Preliminary 2021 data from the Energy Information Administration confirm what IEEFA said throughout the year: The long-term-trend in U.S. utility generation continues to move away from fossil fuels, particularly coal, and toward greater renewable energy use.
Last year’s coal narrative used the historically low generation totals from 2020 to tout a supposed boom in demand. Coal did indeed recover some market share from its pandemic-induced lows last year—but by November and December, the recovery had evaporated and the fuel’s market share fell below 2020 levels. Not only did coal’s market share fall below 20% for those two months (a level not breached before the pandemic’s arrival in 2020), but it did so despite much higher gas prices and a recovery in power demand. If coal can’t muster a sustained recovery in such conditions, it leaves no doubt that the long-term trend remains the same—downward.
On an annual basis, coal’s market share was about 22.6% in 2021, down from 23.3% in 2019, although up from just 19.9% in 2020. This result continues a trend that began in earnest in 2010, with coal-fired generation’s share falling by half since then.
This decade will see the decline continue, pushed by two interrelated drivers:
The long-term trend remains the same—downward.
FIRST, THE UTILITY INDUSTRY IS MOVING AWAY FROM COAL AT AN ACCELERATING PACE
In March 2020, announced coal plant retirements through 2030 totaled 37.4 gigawatts (GW). By the end of 2021, that total had jumped to 93.7 gigawatts, about 45 percent of the existing coal-fired generating capacity. Looking further out, an additional 31 GW of coal-fired capacity is already set for closure from 2030-40. Both totals are certain to grow, since almost half of the roughly 88 GW of capacity with no announced retirement dates is already at least 40 years old, putting those plants at the tail end of their operating lives.
At the same time, the plants still operating are doing so less and less, as shown in data from the Energy Information Administration. In 2019, coal’s market share topped 30 percent on 12 days and only fell below 20 percent on 30 days. By 2021, the number of days coal’s share was above 30 percent fell to just five, and fell below 20 percent on 99 days.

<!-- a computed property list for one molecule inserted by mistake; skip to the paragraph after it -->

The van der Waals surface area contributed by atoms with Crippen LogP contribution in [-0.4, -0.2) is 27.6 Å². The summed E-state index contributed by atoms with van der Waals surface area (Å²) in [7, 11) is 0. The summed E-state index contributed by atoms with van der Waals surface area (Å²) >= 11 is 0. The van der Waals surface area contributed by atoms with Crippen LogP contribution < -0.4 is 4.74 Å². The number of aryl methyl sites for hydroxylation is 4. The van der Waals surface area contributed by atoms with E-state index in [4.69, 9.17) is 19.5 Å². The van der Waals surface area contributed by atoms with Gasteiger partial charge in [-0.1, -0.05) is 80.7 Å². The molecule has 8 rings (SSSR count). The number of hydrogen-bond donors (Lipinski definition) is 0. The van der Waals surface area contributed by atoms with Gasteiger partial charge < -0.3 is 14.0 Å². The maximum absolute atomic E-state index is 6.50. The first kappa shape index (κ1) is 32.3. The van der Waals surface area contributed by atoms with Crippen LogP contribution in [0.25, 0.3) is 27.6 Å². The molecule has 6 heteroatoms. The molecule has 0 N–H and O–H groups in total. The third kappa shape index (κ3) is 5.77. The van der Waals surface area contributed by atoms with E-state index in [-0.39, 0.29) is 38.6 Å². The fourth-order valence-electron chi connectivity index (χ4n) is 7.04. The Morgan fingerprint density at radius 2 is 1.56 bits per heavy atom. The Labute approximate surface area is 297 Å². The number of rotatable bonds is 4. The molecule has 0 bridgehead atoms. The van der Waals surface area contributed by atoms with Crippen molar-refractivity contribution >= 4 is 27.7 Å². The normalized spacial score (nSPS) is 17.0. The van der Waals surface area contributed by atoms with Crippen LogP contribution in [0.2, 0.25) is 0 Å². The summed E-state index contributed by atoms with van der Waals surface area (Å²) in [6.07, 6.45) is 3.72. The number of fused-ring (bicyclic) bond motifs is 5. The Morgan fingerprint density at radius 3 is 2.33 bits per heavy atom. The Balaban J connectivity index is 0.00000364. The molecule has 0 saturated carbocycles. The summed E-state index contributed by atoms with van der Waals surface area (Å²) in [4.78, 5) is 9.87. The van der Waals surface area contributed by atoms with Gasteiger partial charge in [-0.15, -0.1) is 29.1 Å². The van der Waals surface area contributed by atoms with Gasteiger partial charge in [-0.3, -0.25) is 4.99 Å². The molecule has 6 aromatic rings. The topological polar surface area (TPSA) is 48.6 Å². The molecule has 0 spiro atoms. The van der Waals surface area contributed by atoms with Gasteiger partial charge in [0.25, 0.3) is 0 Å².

The trends are clearly evident in utility decisions about specific coal plants. In Colorado, for example, Xcel’s Public Service of Colorado subsidiary pledges to progressively cut output. That’s at its trouble-plagued Comanche Unit 3 to no more than 33 percent by 2029 and close the 750-megawatt unit entirely by the end of 2034. Similarly, Arizona Public Service said last year it would move to seasonal operations at one of the two units. That’s at its 1,540MW Four Corners coal plant in the fall of 2023 before closing the facility entirely in 2031.
THE SECOND DRIVER IS THE RAPID ADDITION OF WIND, SOLAR AND BATTERY STORAGE RESOURCES
Now cheaper than coal across the board. In just two years, total wind generation climbed 28 percent to 83.8 million megawatt-hours (MWh). Furthermore, solar rose 45 percent to 48.5 million MWh. During that same span, coal fell by 64 million MWh and gas generation dropped by 37 million MWh.
The impact of the wind and solar generation increases is evident. It’s a rapidly rising share of the U.S. electricity market. Wind and utility-scale solar supplied 15 percent or more of U.S. electricity needs on 102 days in 2021. That’s up from just four days in 2019.
Last year’s coal boom narrative was clearly misplaced.
Add hydro to the mix, and the results are even more impressive. Combined, the three renewable resources were the largest electricity supplier in the U.S. on three days in 2021. This is a first for the sector. But one that will occur with increasing frequency in the coming years as the renewable buildout gains speed.
Estimates vary, but there is unanimous agreement to add tens of thousands of megawatts to the US electrical gris. That’s utility-scale solar, wind and battery storage in the next five years. IEEFA predicted last fall that wind and solar would account for 21 percent of demand by 2026. Given the positive 2021 results, that outlook now may be on the conservative side. Standard & Poor’s, for example, predicts that more than 100 GW of new utility-scale solar and 54 GW of wind could be installed in 2022 and 2023 alone, a record-shattering forecast that would quickly push wind and solar’s market share past 20 percent, and further undercut the tattered economics of the remaining coal-fired power plants.
In short, last year’s coal boom narrative was clearly misplaced. There was no boom, just a slight bump from the prior year’s historic lows. Moreover, the utility industry is signaling more clearly than ever that coal’s days of generating power are winding down.